Everyone always wonders about the winners and why they were in the end selected.We already posted the sketches for what the 2016 selected artists propose to create in Cheng Long Wetlands. All the artists selected have experience making large outdoor sculptures with biodegradable materials, and all are concerned about the environment and enjoy working with children and community people. Most of these artists have applied several times before to this art project and really want to come to Cheng Long and share a cultural and creative experience with the local community.
Here are more about the 2016 selected artists:
Amarsaikhan Namsraijav (Amar) from Mongolia
Amar from Mongolia will create 2 or 3 cart-like sculptures that are inspired by the traditional nomadic culture of Mongolia. One idea he proposed is to make the carts to actually carry water and have many containers of water on the carts to show how water may need to be moved around, since some areas have too much water and some have too little due to climate change and global warming. His other proposal is to make the cart sculptures without having them to carry water but instead be for carrying people and all their home belongings to a new place, since some land will no longer be good for living if global warming and climate change continues. His artwork can make us think about how many people may be forced to move with rising water and global warming. These carts will be sited on the sinking land in the wetlands or in areas of shallow water. Amar’s land in Mongolia has a very different problem than Cheng Long; in Mongolia it is very dry and there is increasing desertification instead of sinking land and rising water.
Amarsaikhan Namsraijav (Amar, 蒙古)
Claudia Aranovich from Argentina
Claudia from Argentina will create a series of “flowers for hope” using natural and biodegradable materials from Cheng Long area such as bamboo and reeds. The sculptural flowers will be sited in the wetlands in shallow water areas or on the sinking land. They will be different heights and sizes and remind us of the symbolic meaning of the lotus in Chinese culture. The lotus rises from the mud above the water and is a symbol of purity, renewal and long life. Her flower sculptures will remind us of the beauty of nature and the hope for a better environment that flowers symbolize.
Elena Redaelli from Italy living in Norway
Elena from Italy and now living in Norway will create an installation with many different parts that everyone in the community as well as the children can join in. She will create a sort of coral reef on land in Cheng Long Wetlands using the endangered coral reefs around the world as a symbol of our fragile ecosystem. She will create many sea creatures such as mollusks, crabs, clams and other animals living in the wetlands from recycled fabrics and clothing and natural rope as well as shells, driftwood, bamboo pieces and other natural materials collected in Cheng Long. Her sculpture installation can be in different parts of the wetlands and even on some of the existing structures, power poles and other elements in the wetlands area of Cheng Long. Her sculpture installation raises awareness about the endangered creatures living in the wetlands and our fragile ecosystem and hopes to make us more careful about protecting our environment.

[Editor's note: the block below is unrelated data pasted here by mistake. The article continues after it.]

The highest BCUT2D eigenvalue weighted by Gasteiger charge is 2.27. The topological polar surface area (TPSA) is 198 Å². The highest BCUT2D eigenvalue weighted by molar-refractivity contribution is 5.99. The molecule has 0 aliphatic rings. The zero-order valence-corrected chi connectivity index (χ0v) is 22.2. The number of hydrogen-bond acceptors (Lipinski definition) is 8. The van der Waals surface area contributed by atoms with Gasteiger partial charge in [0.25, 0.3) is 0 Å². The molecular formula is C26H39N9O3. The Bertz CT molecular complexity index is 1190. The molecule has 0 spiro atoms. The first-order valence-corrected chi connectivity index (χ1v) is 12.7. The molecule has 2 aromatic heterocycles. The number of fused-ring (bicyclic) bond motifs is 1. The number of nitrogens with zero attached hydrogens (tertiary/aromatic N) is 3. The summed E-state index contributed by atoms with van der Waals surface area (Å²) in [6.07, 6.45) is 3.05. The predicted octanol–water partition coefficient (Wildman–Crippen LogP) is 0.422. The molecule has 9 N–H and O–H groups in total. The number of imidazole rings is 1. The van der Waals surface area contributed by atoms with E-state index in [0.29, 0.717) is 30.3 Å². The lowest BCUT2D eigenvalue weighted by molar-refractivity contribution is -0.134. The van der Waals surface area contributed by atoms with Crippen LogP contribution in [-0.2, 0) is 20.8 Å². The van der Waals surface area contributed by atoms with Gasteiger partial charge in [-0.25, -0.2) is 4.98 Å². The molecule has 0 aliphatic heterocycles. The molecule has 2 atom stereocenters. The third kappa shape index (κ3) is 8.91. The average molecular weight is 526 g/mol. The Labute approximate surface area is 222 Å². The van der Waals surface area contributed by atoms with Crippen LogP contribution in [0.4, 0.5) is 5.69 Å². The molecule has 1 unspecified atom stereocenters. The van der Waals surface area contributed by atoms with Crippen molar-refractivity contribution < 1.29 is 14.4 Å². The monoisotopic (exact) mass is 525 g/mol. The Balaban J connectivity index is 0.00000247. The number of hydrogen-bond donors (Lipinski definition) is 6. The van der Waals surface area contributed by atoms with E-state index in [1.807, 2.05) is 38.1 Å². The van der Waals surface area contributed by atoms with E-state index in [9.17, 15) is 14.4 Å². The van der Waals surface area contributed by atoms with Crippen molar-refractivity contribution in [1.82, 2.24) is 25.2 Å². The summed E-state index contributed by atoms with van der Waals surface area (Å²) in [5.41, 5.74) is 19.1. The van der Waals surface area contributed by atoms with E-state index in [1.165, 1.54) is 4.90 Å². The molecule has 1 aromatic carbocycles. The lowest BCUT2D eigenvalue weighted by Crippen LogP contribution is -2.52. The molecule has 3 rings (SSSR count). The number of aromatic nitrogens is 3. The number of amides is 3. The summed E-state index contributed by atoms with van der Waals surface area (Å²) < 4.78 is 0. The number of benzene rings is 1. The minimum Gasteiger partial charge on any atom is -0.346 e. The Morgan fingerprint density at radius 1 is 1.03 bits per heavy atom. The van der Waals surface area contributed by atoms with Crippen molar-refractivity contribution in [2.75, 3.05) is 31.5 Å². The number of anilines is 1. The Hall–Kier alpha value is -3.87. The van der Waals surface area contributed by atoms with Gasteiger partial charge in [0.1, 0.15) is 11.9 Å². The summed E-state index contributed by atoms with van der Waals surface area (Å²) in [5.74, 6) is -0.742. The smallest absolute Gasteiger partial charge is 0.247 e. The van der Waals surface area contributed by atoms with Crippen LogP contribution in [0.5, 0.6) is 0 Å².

Elena Redaelli (生於義大利/現居挪威)
Justin Tyler Tate from Canada living in Finland
Justin is from Canada, originally and has lived in the USA and Europe and is now living in Finland. Justin will create some floating sculptures that he calls “raft roofs” for the Cheng Long Wetlands. Justin plans to make 3 “raft roof” sculptures of various sizes and shapes and construct them from bamboo, driftwood or scrap wood. His sculptures will float out in the deep water of the wetlands. His artwork suggests a possible solution for the future if waters keep rising and flooding the land. People can turn their house roofs into floating rafts that can be used for shelter and floating on the water until rescue arrives to take them to dry land. He plans to live on one of his “raft roofs” for one night or more and share with the children and community his experience of living on the water in Cheng Long Wetlands.
Justin Tyler Tate (生於加拿大/現居芬蘭)
Chris Lee (Kuei-chih) from Taiwan
Chris (Kuei-chih) is from Yunlin, Taiwan living in Taipei, and he will create a large sculpture installation with bamboo, driftwood, shells, grass, soil, and other local natural materials that he is calling “2046 Relic”. His artwork will help us think about what the next 30 years might bring. His artwork is a sort of imaginary bridge to the future and will have parts on land and then going over the water and then up into the sky. His artwork is an imaginary view of the future and carries some worry along with some humor and stresses the human impact on the environment and asks us to think about what the Wetlands might be like in 2046.
Keep watching this Blog for the next Posts. We will be asking the 2016 artists to send a “Hello” message to Cheng Long and tell more about themselves so the children in Cheng Long can get to know them a little even before they arrive in Cheng Long on April 7.